The concept of common law marriage North Carolina is not new to many partners in the state. It’s a legal concept that allows cohabiting parties to live in a marriage-like relationship without a ceremony or marriage license.
With the ever-changing laws regarding common law marriage, it is essential to know whether your state recognizes it as a valid form of marriage. In this article, we highlight all that you should know concerning common law marriage in North Carolina.
Does North Carolina Recognize Common Law Marriage?
North Carolina doesn’t recognize common law marriage commenced or that arises in the state. The only marriage valid in the state is solemnized in a ceremony presided over by a minister or a person authorized by the law to preside over marriage ceremonies.
Alternatives to Common Law Marriage in North Carolina
In states that allow the formation of common law marriage, the cohabiting parties must have a present intention to be married, live together, and present themselves outwardly as husband and wife in public. In addition, they must meet the legal state requirements for marriage.
However, it is important to mention that North Carolina recognizes common law marriages established in a state that allows and recognizes common law marriage. Common law spouses in Iowa or Texas will have their marriage recognized if they move to North Carolina.
Note that if the common law marriage was improperly formed, the state has the right to withhold recognition of the marriage. Further, the state has the power to ensure that the benefits and obligations conferred by marriage cease. To ensure the validity of a common law marriage, a North Carolina court will evaluate the following aspects:
- The couple lived together in another state that recognized this union.
- The marriage satisfied the requirements for common law marriage in the state.
- The court can establish the date the couple declared the common law marriage.
- The court must determine whether any documents of powers of attorney were signed before cohabitation if there are no common law marriage laws in that jurisdiction.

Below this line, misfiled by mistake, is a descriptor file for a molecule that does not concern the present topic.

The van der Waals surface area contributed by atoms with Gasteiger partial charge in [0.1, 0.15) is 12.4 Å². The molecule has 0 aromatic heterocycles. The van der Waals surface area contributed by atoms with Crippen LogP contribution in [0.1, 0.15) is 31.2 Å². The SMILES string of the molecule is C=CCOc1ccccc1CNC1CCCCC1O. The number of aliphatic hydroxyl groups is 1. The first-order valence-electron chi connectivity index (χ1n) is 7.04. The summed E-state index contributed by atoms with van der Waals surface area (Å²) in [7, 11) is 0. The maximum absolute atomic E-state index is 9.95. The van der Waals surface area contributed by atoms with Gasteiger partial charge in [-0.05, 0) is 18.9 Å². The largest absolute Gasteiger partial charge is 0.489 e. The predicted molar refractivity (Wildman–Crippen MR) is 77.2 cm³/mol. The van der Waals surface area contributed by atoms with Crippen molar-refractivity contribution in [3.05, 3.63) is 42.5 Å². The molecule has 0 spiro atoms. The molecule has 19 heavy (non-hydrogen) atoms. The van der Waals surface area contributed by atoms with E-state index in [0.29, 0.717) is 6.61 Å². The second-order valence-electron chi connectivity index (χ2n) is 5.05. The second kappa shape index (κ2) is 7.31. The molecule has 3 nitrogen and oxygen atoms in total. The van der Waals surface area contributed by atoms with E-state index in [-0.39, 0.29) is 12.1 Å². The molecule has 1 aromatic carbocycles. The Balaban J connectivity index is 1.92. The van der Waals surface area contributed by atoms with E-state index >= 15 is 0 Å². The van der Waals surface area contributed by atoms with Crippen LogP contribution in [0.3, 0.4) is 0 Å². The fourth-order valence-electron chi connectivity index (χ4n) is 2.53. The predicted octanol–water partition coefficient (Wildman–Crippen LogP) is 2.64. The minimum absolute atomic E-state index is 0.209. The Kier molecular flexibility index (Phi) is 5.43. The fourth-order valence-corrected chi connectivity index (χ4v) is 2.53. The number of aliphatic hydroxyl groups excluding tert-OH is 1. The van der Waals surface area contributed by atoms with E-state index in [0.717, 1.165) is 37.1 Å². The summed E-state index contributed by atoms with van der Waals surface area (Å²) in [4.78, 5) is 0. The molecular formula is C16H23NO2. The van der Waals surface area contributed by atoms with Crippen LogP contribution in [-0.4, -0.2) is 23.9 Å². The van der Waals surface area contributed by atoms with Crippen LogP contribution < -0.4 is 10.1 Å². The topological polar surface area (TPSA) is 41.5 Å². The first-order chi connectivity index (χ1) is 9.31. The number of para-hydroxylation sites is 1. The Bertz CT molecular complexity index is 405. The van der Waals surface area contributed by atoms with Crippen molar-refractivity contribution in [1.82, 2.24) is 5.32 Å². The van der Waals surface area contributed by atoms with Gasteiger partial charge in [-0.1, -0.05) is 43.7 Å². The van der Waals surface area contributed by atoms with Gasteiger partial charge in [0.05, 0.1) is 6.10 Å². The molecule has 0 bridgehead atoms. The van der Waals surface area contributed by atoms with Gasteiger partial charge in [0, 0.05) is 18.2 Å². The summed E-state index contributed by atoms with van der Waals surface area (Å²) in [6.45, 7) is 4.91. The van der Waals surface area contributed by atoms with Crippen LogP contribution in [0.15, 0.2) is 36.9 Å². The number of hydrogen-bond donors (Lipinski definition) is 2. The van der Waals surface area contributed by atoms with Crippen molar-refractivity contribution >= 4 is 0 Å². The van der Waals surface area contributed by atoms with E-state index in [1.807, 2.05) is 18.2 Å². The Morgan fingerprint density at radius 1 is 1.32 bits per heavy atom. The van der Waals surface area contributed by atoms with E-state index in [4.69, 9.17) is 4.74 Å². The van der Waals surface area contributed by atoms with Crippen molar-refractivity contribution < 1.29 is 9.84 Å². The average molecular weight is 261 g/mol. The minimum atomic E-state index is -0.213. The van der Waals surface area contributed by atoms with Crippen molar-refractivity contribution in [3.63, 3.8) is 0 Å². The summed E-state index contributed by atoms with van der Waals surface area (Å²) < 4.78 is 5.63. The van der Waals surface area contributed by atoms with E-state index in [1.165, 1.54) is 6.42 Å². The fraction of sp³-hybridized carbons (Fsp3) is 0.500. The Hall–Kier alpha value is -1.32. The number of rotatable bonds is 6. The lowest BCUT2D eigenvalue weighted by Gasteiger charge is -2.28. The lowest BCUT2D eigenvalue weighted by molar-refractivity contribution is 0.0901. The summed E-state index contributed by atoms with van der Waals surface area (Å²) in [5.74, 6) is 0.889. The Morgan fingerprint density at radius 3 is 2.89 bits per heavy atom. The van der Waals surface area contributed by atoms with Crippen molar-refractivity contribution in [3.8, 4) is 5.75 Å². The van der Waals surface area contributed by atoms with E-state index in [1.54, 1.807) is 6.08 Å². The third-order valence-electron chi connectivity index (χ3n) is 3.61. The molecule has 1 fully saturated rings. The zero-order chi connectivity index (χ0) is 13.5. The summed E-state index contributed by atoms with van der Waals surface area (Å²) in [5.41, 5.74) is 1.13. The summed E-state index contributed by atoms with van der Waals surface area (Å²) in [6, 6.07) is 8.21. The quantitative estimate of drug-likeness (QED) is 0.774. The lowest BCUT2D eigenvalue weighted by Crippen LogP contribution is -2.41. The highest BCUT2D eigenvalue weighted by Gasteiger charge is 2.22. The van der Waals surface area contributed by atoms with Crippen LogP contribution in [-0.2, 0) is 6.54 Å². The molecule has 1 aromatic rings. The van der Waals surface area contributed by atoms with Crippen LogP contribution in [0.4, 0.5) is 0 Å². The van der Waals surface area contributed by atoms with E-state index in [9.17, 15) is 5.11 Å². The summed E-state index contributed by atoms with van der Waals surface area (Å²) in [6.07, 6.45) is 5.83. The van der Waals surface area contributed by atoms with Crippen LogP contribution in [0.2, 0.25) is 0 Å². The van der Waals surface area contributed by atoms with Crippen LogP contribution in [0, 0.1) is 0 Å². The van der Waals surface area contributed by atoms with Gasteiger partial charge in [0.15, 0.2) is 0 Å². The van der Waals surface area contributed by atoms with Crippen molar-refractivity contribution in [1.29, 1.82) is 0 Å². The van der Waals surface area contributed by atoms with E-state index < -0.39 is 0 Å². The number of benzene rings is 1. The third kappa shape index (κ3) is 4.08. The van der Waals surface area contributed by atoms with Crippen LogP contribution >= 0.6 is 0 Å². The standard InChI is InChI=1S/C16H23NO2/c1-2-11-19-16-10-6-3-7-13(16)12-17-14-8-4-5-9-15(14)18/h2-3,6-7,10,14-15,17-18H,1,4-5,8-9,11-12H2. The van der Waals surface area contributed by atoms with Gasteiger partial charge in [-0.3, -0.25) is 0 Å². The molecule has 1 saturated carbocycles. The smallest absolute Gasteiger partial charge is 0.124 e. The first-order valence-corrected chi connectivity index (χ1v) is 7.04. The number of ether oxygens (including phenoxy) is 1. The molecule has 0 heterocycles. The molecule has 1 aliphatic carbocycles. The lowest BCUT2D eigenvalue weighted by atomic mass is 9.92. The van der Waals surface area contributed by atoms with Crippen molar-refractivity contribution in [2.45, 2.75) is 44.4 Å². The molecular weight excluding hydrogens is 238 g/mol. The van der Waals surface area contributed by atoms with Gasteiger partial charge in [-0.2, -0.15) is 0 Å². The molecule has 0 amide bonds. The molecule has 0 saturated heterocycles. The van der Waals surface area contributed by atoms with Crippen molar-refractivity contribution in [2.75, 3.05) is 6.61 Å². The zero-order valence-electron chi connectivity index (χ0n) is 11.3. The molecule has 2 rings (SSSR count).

Since North Carolina doesn’t recognize common law marriage, is it possible for unmarried couples in the state to protect their future regarding property, inheritance, child custody, and spousal support without getting married? Below, we explore some viable alternatives to common law marriage.
– Cohabitation Agreements
Cohabiting couples in North Carolina have no legal status. In most cases, a couple living together for an extended period without formally getting married can’t divvy up assets upon breakup as they would in a divorce. This and many other rights may not be available to such parties.
A cohabitation agreement can be a good option for couples that want to live together without getting married but also set up some rules in case of a breakup. In these contracts, parties specify the terms of asset separation and debts, inheritance, and other important aspects when cohabitation ends.
Cohabitation agreements are enforceable in North Carolina and useful when unmarried couples wish to divide the property they acquired together during their relationship. Through these agreements, partners contract to provide financial payments to a dependent partner if the relationship breaks down. However, such financial obligation isn’t treated as alimony under marriage laws in North Carolina.
– Domestic Partnerships
Domestic partnerships, also called civil unions, are alternatives to legal marriage for parties living together. While the state doesn’t recognize domestic partnership North Carolina, cohabiting couples living in certain cities in North Carolina can achieve some marital benefits through domestic partnerships.
Particularly, unmarried couples living in Carrboro and Chapel Hill can enter into domestic partnerships to guarantee some employee and health care benefits. Businesses and municipal governments in these cities extend healthcare coverage and other marital benefits to domestic partners.
– Putative Marriage
A putative marriage is legally invalid or null, but one entered into by one or both spouses in good faith. The doctrine of putative marriage allows a spouse who had a good faith belief that they were legally married to enjoy the rights of a legally married spouse.
While North Carolina doesn’t recognize this doctrine, some NC courts may apply the same equitable principles to make decisions. If a party qualifies as a putative spouse, they may be entitled to Social Security benefits under Federal law.
– Other Contracts
North Carolina allows the enforcement of contracts between cohabiting parties, provided they are not based upon sexual services. Essentially, it will enable some laws such as equitable distribution to apply upon separation.